OK, now that the glue has dried and the rough spots have been sanded off, it's time to cut up the new board. To create the 3-D effect, I cut 60° slices of the striped glue-up and use my crosscut sled and a piece of scrap wood that I've cut at a 60° angle clamped to the sled fence. Of course you can tell it's a professionally-made jig by observing the quality of the label.
Here's another shot of the jig and sled arrangement. (I switched clamps, in case you were wondering.) To make the 3-D pattern work, it's important for the slices to be exactly the same width. It doesn't really matter what the width is, just that it's the same for each piece. For this board, I chose to make the slices 1 1/2" wide. The number of slices is also completely up to you. I went with twelve slices for this board, but 6, 8 or 10 would also work.
You can see in this picture that I used a stop block to ensure each slice is the same width. (Note to the observant...yes, this picture and the previous one were from a different board than all the other shots. You'll notice the purple heart strips are wider in these two shots.)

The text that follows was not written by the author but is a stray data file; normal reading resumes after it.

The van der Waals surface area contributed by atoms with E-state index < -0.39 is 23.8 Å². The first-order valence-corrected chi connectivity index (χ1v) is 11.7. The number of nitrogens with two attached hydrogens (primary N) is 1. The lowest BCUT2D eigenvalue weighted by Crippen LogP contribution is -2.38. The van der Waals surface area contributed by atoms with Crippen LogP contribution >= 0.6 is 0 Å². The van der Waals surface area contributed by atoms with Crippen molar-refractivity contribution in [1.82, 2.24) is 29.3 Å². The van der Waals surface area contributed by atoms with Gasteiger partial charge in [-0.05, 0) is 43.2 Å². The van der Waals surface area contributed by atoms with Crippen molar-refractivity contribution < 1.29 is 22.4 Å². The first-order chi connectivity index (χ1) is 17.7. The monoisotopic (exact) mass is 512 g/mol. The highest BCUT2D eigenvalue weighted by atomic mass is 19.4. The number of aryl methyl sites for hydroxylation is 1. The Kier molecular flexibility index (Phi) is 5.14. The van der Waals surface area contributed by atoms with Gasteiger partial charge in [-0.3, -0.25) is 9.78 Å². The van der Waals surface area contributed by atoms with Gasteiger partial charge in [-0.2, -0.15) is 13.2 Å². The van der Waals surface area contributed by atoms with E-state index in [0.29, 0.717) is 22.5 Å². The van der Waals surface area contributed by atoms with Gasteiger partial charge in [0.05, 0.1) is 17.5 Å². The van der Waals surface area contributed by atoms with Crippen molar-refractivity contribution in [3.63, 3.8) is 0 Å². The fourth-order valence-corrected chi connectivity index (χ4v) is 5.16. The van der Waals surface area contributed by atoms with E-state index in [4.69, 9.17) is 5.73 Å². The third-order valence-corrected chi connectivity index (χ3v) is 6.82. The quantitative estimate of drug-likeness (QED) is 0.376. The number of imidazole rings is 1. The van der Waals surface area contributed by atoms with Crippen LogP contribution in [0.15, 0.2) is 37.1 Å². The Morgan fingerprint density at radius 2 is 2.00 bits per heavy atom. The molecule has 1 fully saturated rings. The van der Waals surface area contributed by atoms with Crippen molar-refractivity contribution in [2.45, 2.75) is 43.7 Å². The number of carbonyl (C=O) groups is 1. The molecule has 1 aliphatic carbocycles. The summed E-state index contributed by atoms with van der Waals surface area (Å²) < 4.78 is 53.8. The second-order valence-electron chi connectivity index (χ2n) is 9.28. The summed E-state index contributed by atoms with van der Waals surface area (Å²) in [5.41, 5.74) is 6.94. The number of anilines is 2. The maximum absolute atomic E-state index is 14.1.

And yet another shot, after cutting most of the slices:
When all the slices have been cut, you'll have something like this...
Now here's where the fun begins. Take every other one of the slices, and flip it end-for-end. In this example, I flipped each even-numbered slice. The even numbers are now on the underneath side of the slices, written on the end closest to the camera. This produces an alternating maple/walnut/maple "checkerboard".
Another alternative, although not as appealing to me, is to flip every other slice without switching ends. This keeps the maple lined up with other maple pieces, and walnut lined up with walnut. It creates more of a zigzag pattern instead of a 3-D effect. I don't have a picture of this alternative pattern, but if you make a board like this you can lay it out that way and see if you like it.
Since the cut edges of the slices are essentially end grain wood, I like to use biscuit joints to glue them back together. This adds a bit of strength, and also help to keep things aligned as you glue the slices together. I temporarily clamp the pieces together after carefully aligning them, then draw pencil lines as a guide for the biscuit joiner. (These lines will be more apparent in a later picture.)
Here's a shot of the biscuit joining process. Each slice gets four biscuit slots, except the end pieces, which get two each. I like to make unmistakable marks on the wood to remind myself which pieces only get two slots.
Up next: Gluing it all together (again)...
This page was last updated 02/10/08